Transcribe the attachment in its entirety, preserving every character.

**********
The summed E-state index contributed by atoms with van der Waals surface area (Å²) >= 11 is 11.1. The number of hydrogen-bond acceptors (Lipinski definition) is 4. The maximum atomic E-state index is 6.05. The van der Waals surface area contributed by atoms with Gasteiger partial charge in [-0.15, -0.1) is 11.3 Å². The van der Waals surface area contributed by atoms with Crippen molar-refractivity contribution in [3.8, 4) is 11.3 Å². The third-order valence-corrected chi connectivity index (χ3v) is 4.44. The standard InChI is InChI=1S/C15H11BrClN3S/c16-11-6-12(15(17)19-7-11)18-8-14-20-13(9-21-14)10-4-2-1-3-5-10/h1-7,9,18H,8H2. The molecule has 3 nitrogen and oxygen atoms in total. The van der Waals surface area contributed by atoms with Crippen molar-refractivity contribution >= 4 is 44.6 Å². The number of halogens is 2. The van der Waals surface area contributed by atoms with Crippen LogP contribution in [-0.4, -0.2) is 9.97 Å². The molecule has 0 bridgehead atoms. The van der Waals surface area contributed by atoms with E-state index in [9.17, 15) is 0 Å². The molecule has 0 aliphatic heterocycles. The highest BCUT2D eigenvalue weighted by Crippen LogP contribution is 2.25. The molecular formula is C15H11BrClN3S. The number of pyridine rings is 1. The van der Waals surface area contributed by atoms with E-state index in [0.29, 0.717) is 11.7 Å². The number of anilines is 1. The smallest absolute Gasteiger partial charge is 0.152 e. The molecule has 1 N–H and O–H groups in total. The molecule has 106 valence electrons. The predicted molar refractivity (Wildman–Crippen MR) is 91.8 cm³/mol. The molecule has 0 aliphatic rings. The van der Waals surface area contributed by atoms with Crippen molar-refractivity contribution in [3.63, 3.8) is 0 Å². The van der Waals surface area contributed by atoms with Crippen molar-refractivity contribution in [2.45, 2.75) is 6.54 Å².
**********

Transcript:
The summed E-state index contributed by atoms with van der Waals surface area (Å²) >= 11 is 11.1. The number of hydrogen-bond acceptors (Lipinski definition) is 4. The maximum atomic E-state index is 6.05. The van der Waals surface area contributed by atoms with Gasteiger partial charge in [-0.15, -0.1) is 11.3 Å². The van der Waals surface area contributed by atoms with Crippen molar-refractivity contribution in [3.8, 4) is 11.3 Å². The third-order valence-corrected chi connectivity index (χ3v) is 4.44. The standard InChI is InChI=1S/C15H11BrClN3S/c16-11-6-12(15(17)19-7-11)18-8-14-20-13(9-21-14)10-4-2-1-3-5-10/h1-7,9,18H,8H2. The molecule has 3 nitrogen and oxygen atoms in total. The van der Waals surface area contributed by atoms with Crippen molar-refractivity contribution >= 4 is 44.6 Å². The number of halogens is 2. The van der Waals surface area contributed by atoms with Crippen LogP contribution in [-0.4, -0.2) is 9.97 Å². The molecule has 0 bridgehead atoms. The van der Waals surface area contributed by atoms with E-state index in [9.17, 15) is 0 Å². The molecule has 0 aliphatic heterocycles. The highest BCUT2D eigenvalue weighted by Crippen LogP contribution is 2.25. The molecular formula is C15H11BrClN3S. The number of pyridine rings is 1. The van der Waals surface area contributed by atoms with E-state index in [0.29, 0.717) is 11.7 Å². The number of anilines is 1. The smallest absolute Gasteiger partial charge is 0.152 e. The molecule has 1 N–H and O–H groups in total. The molecule has 106 valence electrons. The predicted molar refractivity (Wildman–Crippen MR) is 91.8 cm³/mol. The molecule has 0 aliphatic rings. The van der Waals surface area contributed by atoms with Crippen molar-refractivity contribution in [3.63, 3.8) is 0 Å². The van der Waals surface area contributed by atoms with Crippen molar-refractivity contribution in [2.45, 2.75) is 6.54 Å².